More consumers are using online banking bill-payment services to keep better control over their finances and to hold on to their money longer, suggest new research data from Fiserv Inc.
“Most likely because of the economic squeeze, consumers are looking for ways to organize and track their finances,” Eric Leiserson, senior research analyst in Fiserv’s Bill Solutions group, tells PaymentsSource.
The Brookfield, Wis.-based financial-technology company surveyed roughly 2,000 U.S. households online in March for its 2010 Billing Household Survey.
The number of consumers who use consolidated bill payment, such as from online-banking sites, has increased 11%, to 36.4 million this year from 32.8 million in 2009, Fiserv says. This surpasses the use of auto-debit bill payments, which Fiserv says dropped 6%, to 31.5 million from 33.6 million. With auto-debit payments, consumers arrange to have billers automatically debit their accounts at specific times each month.
Consumers want online bill payment over automated bill-payment services, including those offered by credit card companies, because they prefer to hold on to their funds longer and pay when they are ready instead of having biller deduct funds automatically on a certain date, Leiserson surmises. “Consumers are keeping a much closer eye on their finances, either out of necessity or caution,” he says.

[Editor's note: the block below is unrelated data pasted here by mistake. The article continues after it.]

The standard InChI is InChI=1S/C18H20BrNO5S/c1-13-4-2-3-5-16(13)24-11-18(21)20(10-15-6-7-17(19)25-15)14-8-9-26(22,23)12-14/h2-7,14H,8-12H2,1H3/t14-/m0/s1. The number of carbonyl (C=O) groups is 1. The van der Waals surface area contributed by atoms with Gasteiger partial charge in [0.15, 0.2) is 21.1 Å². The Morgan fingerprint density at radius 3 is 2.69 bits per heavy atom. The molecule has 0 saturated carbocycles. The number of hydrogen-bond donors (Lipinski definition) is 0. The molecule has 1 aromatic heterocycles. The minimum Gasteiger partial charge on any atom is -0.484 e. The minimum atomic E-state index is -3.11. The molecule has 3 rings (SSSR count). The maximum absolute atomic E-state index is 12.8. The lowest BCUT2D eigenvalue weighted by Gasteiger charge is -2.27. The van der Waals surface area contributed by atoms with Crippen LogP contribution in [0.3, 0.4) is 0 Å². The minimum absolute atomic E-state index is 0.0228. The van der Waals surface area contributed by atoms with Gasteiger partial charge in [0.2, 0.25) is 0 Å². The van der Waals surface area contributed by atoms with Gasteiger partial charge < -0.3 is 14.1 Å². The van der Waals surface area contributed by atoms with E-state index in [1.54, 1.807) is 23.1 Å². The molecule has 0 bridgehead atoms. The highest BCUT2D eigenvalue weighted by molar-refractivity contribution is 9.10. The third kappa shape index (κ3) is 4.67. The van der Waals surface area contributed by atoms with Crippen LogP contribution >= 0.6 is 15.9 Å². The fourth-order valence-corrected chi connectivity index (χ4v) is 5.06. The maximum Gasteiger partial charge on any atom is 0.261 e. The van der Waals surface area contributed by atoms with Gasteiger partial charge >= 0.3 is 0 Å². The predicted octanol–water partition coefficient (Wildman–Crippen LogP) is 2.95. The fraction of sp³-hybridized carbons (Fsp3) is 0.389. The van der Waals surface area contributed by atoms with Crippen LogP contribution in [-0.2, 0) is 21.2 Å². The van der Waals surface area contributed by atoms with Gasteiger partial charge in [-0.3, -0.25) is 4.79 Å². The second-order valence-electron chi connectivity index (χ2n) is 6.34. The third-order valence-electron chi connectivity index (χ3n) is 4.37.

Electronic billing, which involves sending a bill to a consumer electronically instead of mailing a paper bill, also is gaining momentum, as 33% of consumers who pay a bill using an online-banking site also receive at least one bill electronically via their online banking account. This represents 12.1 million households and is up from 24% of consolidated bill-payment users, or 7.8 million households, in 2009, according to Fiserv.
In addition, 34% of respondents who received bills electronically said the service improved their relationship with the biller, and 33% indicated electronic billing made them less likely to switch to a competitor, findings credit card companies should deem important, Leiserson says.
Indeed, card companies that have had their share of bad press recently should find ways to retain customers and keep them happy, and consumers want control, he contends. “Electronic billing offers a whole new dimension of control because consumers get text alerts and e-mail reminders of payments due,” says Leiserson.
Illustrating a possible switch in payment methods that billers might want to flag, 34% of respondents used a debit or credit card for a one-time payment, says Leiserson. “Cash-flow difficulty is the main driver behind that,” suggesting they may not have had the funds to use the account from which they usually pay, he says.
Moreover, 68% of respondents who visited their credit card company’s Web site did so for billing and payments, a hint that those companies may want to focus on that part of their marketing or online communications versus other services and offers, Leiserson says.